June 2014

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When I do upstream brand work for companies my first deliverable is a brand brief. The brief creates an organizing principle articulating what a company does well and what consumers want most. The brief secret sauce is one claim and three proof planks. Claim and proof — organized proof — build brands.

When large businesses organize, they tend to follow a productized principle. HP has a PC business, a printer business and services business. Yahoo!’s latest organizing principle identifies search, communications and content. AT&T Business Services used to organize by inbound, outbound and data. This is how businesses organize. Organic, essential groupings that are clean, not messy and, likely, tied to line-of-business revenue.

This is not how brands strategy should be organized. What’s The Idea? uses brand planks that are benefit-driven. They may certainly offer a functional spin but always, always point to a consumer benefit. Unfortunately, when budgets are allocated for marketing efforts such as advertising, events and promotion, the money tends to come from functional/product areas and things gets messy. Product managers want product-based comms and the master strategy takes a hit. 

Now more than ever brand strategy needs executive buy-in and C-level champions.  Why are many CMOs unsuccessful? They are tacticians. They’re product pushers not brand builders.

Peace.

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In the hummus wars there are two brands Sabra and Tribe. The former owned by Pepsi has 30+ points of market share while Tribe has 7%. The former has a name connoting Middle Eastern cuisine and chick peas. The latter has a name that, contextualized, points to a market. Maybe. The former has Pepsi the latter has Ellis Verdi and DeVito-Verdi.

I’ve had farm stand hummus made the night before that made me melt. I’ve had hummus from the fridge with a faded sold by date that made me yearn for processed Kraft slices.

Store bought processed hummus is not a product with great variation in taste from one brand to the next. So branding is important. Hummus sales are growing like a dookie in the U.S. and Tribe wants it unfair share. DeVito-Verdi will put Tribe on the map. The new campaign, which I have not seen, will give them an idea. It will make them a part of the conversation. It may even contain a selling point or two, e.g., healthier for you. But this is a commodity market, and if you want to be part of the conversation, you want Ellis (and Sal).

Marketing executives care about share. They care about their advertising. They also care about public opinion. If you can live a little on the edge and need to ring the cash register, give DeVito-Verdi a try. 

Market share in the hummus wars is about to change. #heardherefirst. Peace.

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Brand planners don’t just deliver the strategy to a marketing department and agents then go away. They stick around and help nurture and manage the strategy. Of, if they can’t stick around, insure proper hand-off and follow-through. In my consulting practice, a brand strategy consists of 1 claim and 3 proof planks. Clients who give the strategy the account executive nod but are not convinced are a problem. Clients who truly believe the plan differentiates them and delivers max value to company and customer are ready to start. This stage is critical. Half assed buy-in never works.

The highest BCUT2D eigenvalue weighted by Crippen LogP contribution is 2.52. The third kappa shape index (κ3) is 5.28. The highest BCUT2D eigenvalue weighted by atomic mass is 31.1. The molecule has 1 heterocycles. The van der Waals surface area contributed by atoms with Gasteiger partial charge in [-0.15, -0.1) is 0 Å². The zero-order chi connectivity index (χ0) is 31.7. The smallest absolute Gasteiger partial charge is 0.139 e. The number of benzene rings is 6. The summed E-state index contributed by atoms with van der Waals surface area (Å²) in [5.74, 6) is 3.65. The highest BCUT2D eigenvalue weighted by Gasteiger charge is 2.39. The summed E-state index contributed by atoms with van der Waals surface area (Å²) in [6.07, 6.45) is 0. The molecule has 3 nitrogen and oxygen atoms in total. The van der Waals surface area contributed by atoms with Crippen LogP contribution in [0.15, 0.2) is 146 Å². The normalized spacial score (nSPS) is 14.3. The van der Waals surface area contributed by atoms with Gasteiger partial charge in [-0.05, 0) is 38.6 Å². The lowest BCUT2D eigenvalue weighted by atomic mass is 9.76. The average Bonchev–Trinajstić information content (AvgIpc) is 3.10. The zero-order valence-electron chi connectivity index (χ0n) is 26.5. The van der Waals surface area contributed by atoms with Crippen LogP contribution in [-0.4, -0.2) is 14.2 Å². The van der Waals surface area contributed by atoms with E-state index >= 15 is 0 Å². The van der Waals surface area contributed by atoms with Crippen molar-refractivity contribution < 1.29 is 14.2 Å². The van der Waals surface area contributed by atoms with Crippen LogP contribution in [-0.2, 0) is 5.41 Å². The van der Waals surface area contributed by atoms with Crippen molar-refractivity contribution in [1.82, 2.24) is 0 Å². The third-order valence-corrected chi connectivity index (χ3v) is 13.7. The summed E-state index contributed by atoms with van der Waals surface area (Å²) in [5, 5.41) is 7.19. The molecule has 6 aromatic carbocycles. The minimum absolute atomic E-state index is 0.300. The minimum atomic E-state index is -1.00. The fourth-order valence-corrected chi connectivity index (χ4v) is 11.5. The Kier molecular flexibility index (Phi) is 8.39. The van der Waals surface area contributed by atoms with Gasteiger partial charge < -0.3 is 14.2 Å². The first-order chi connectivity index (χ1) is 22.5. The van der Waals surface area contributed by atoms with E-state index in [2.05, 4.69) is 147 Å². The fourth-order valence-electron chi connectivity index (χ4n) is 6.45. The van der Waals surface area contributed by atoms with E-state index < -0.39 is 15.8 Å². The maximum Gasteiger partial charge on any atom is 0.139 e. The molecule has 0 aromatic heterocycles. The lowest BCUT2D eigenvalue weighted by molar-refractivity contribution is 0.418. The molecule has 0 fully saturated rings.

Democratization.
Once the strategy is in place, it needs to be shared throughout the company. (I’m not talking about sharing the ad campaign, I’m talking strategy.)  It needs to be learned and understood by employees — then practiced. A brand strategy that stays in the marketing dept., by definition, is not a strategy. It’s a law. It’s despotic.

Brand planners who set strategy for brands — upstream brand strategy, that is – need to make sure the tools are in place to insure democratization. (The “deck and done” approach never works.) The tools are: 1. Executive buy-in. 2. Marketing dept. willingness to champion the strategy. 3. Constant and unrelenting brand management. 4. Sales training. 5. New employee orientation. 6. Ad agents (vendors) who know what a brand strategy is and that it is sacrosanct.

Learn, understand, practice. Brand building 401. Peace.

 

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I had an exploratory meeting last week with a brand planner I really admire who heads up an agency I really admire. We discussed what it means to be a classically trained planner (I’m not, she is) and her take was “It’s over-rated.” Old school recruiters care, but it is not what makes a great planner.

Of course one’s personal story is important. Why a brand planner? How a brand planner? I used to think good planners had a special ear; hearing things others didn’t. I still believe that, yet the big difference-maker is in the heart. My planning friend made that clear. The heart allow for empathy, excitement and succor when it comes to listening, learning and understanding. When interviewing targets and segments, these qualities get people to open up.  It is the heart that asks keywords that uncover inner motivations. Big data can then follow, but it doesn’t start with data.

In the advertising world, creatives care about art, ads, ideas. Marketers care about sales, share, effectiveness and brand. Planners, 10 years after the fact, remember people, interviews and insights. People are the planner’s product. Peace.

 

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I recently looked at two different selling presentations. One was a brand exploratory for a national restaurant chain that has somewhat fallen on hard times. It was a “findings and recommendations” readout for a brand refresh. It took the form of 190 pages in PPT. The second presentation was an agency overview of capabilities in consumer packaged goods. It contained creative, market context and results. This presentation came in at 36 slides and contained some agency credential. Both presos had credentials.

The long presentation started off with the promise of a story. The short one promised capabilities and an overview. Guess which one was more captivating?

The website Medium knows long-form writing can be compelling if done well. The New Yorker and the NY Times concur.

The reason the longer presentation worked better than the short was its approach was narrative-based. The short one was report-based. The former had a serial logic, filled with learning, aha moments and insights. The latter was filled with background, charts, data wrapped in prose and ads. The former led you somewhere with a beginning middle and end. The latter was meant to sell and did so academically.